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X, T, A, E and S, Re [2020] EWCA Civ 1680

Appeal from a fact finding in care proceedings concerning whether a child’s injuries were inflicted or self-inflicted. Court concluded certain injuries were self-inflicted and certain injuries were inflicted upon her. Appeal allowed on a very limited basis: findings as to why the child harmed herself were set aside.

The two appellants, a man DB and a woman SS, started a relationship in August 2018 in circumstances where they were each caring for children from previous relationships.

SS has 2 daughters: E aged 10 and S aged 7. DB has 2 children: T a girl aged 9 and A a boy aged 7. The mother of T and A had tragically taken her own life and DB also cared for her elder child X aged 12.

On 4 November 2019 T presented at school with widespread bruising to her face, spreading down her neck and both on and inside her ears. DB was advised to take her to hospital but did not do so until the following day. At hospital a paediatric registrar recorded DB's explanation that T had harmed herself and expressed the view it was developmentally possible. A consultant paediatrician at the hospital subsequently took a different view and concluded the injuries were beyond doubt inflicted representing a significant sustained serious assault. DB and SS were arrested and the children placed in foster care where they remained, save for X who moved to live with his father.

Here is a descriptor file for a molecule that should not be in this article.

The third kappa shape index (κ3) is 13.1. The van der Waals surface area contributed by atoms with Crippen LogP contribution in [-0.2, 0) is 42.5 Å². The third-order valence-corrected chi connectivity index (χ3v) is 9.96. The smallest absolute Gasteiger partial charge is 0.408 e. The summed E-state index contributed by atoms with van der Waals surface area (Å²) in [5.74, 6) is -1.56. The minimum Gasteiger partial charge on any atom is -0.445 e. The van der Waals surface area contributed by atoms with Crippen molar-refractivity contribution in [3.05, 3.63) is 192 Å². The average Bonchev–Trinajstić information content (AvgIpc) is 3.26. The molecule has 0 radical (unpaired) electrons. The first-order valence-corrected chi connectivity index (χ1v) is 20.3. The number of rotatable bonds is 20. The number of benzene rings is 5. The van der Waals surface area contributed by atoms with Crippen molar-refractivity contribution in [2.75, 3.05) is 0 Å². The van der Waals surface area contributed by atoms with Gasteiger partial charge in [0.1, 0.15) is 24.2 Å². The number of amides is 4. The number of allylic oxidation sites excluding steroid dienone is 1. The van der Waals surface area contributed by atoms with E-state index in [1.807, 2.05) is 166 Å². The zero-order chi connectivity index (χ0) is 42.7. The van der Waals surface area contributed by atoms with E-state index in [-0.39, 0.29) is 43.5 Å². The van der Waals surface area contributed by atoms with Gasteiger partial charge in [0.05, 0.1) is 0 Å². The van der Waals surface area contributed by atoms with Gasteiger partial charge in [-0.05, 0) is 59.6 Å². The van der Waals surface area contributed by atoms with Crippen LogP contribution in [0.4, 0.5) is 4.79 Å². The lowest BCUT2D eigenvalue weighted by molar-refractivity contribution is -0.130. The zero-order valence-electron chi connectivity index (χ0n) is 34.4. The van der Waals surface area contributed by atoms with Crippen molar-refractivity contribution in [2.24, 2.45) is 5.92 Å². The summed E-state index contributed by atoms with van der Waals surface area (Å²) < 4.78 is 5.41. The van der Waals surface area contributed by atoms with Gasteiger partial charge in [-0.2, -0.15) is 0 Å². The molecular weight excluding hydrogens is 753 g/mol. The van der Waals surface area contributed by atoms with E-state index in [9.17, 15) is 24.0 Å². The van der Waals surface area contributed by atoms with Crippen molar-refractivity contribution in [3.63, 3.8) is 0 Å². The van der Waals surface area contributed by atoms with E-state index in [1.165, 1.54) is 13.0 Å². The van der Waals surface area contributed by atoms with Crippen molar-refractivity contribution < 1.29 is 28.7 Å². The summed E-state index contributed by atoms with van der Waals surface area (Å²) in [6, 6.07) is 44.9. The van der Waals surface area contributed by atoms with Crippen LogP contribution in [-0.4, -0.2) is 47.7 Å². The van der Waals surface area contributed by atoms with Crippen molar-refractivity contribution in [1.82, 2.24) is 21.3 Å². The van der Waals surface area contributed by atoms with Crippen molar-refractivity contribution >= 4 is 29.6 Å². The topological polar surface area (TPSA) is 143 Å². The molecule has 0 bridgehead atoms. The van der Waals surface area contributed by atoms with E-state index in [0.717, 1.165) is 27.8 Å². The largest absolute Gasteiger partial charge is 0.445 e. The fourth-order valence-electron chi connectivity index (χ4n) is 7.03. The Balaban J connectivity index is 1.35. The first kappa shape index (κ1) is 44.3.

There were no reports of T self-harming since placement in foster care. In ABE interview T said her injuries had been self-inflicted. A said T's injuries were inflicted by B. Both adults denied responsibility for the injuries. In February 2020 T told her foster care she had been physically abused by SS, and when ABE interviewed again repeated that allegation.

A hybrid fact finding hearing commenced in July 2020, but ran into a number of difficulties including technical problems and disclosure issues. After 7 days the case was adjourned part-heard. At that point the judge discharged the ICO's with regards to SS's children but the LA's appeal against that decision was allowed. Further difficulties continued at hearings in August and September and the case finally concluded after 15 days with a reserved judgment in October 2020.

The judge concluded his judgment setting out his findings as per paragraph 30, which included that as a result of the conduct of the parents T self-harmed in August, September, October and early November, and that various injuries were caused by T to herself as a result of the emotional harm suffered by her in the care of the parents and lack of adequate supervision. The judge concluded that various other injuries were inflicted on T, there was a real possibility either SS or DB was the perpetrator and the court was unable to identify which. The judgment included consideration of the expert evidence of Dr Cleghorn, consultant paediatrician. She concluded that some of the injuries observed on T were likely to be accidental, some likely to have been inflicted but not by T, and others possibly caused by T herself.

Both SS and DB appealed to the Court of Appeal and permission to appeal was granted.